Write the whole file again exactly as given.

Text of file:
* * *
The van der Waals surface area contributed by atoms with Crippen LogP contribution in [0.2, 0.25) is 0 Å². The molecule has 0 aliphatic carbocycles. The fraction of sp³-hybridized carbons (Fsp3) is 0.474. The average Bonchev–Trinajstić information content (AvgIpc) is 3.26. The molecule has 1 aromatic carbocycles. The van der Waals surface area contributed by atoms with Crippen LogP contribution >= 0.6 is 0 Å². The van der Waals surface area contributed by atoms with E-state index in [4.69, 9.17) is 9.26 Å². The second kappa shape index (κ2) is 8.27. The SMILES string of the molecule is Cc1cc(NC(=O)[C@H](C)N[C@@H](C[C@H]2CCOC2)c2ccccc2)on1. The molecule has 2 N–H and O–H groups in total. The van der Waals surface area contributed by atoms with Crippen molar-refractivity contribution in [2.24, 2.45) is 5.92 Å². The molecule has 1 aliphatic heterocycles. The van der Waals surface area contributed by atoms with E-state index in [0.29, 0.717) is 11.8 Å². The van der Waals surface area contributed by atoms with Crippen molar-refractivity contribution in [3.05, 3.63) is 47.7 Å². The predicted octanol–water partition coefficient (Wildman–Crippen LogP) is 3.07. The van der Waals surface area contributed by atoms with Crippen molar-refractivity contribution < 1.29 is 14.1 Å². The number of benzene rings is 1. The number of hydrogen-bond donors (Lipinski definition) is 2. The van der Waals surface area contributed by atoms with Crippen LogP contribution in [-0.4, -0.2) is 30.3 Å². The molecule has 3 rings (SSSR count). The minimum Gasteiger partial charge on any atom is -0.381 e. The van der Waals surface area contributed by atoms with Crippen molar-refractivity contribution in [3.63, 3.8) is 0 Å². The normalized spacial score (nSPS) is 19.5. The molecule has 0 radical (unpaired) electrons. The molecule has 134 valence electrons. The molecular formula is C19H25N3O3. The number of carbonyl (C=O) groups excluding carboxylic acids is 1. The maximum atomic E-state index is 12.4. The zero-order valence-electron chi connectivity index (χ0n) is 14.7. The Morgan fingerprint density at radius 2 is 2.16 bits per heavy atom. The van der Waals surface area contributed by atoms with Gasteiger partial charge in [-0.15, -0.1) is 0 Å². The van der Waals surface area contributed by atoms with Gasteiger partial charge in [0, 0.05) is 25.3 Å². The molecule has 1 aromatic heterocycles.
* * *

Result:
The van der Waals surface area contributed by atoms with Crippen LogP contribution in [0.2, 0.25) is 0 Å². The molecule has 0 aliphatic carbocycles. The fraction of sp³-hybridized carbons (Fsp3) is 0.474. The average Bonchev–Trinajstić information content (AvgIpc) is 3.26. The molecule has 1 aromatic carbocycles. The van der Waals surface area contributed by atoms with Crippen LogP contribution >= 0.6 is 0 Å². The van der Waals surface area contributed by atoms with E-state index in [4.69, 9.17) is 9.26 Å². The second kappa shape index (κ2) is 8.27. The SMILES string of the molecule is Cc1cc(NC(=O)[C@H](C)N[C@@H](C[C@H]2CCOC2)c2ccccc2)on1. The molecule has 2 N–H and O–H groups in total. The van der Waals surface area contributed by atoms with Crippen molar-refractivity contribution in [2.24, 2.45) is 5.92 Å². The molecule has 1 aliphatic heterocycles. The van der Waals surface area contributed by atoms with E-state index in [0.29, 0.717) is 11.8 Å². The van der Waals surface area contributed by atoms with Crippen molar-refractivity contribution in [3.05, 3.63) is 47.7 Å². The predicted octanol–water partition coefficient (Wildman–Crippen LogP) is 3.07. The van der Waals surface area contributed by atoms with Crippen molar-refractivity contribution < 1.29 is 14.1 Å². The number of benzene rings is 1. The number of hydrogen-bond donors (Lipinski definition) is 2. The van der Waals surface area contributed by atoms with Crippen LogP contribution in [-0.4, -0.2) is 30.3 Å². The molecule has 3 rings (SSSR count). The minimum Gasteiger partial charge on any atom is -0.381 e. The van der Waals surface area contributed by atoms with Crippen molar-refractivity contribution in [3.63, 3.8) is 0 Å². The normalized spacial score (nSPS) is 19.5. The molecule has 0 radical (unpaired) electrons. The molecule has 134 valence electrons. The molecular formula is C19H25N3O3. The number of carbonyl (C=O) groups excluding carboxylic acids is 1. The maximum atomic E-state index is 12.4. The zero-order valence-electron chi connectivity index (χ0n) is 14.7. The Morgan fingerprint density at radius 2 is 2.16 bits per heavy atom. The van der Waals surface area contributed by atoms with Gasteiger partial charge in [-0.15, -0.1) is 0 Å². The van der Waals surface area contributed by atoms with Gasteiger partial charge in [0, 0.05) is 25.3 Å². The molecule has 1 aromatic heterocycles.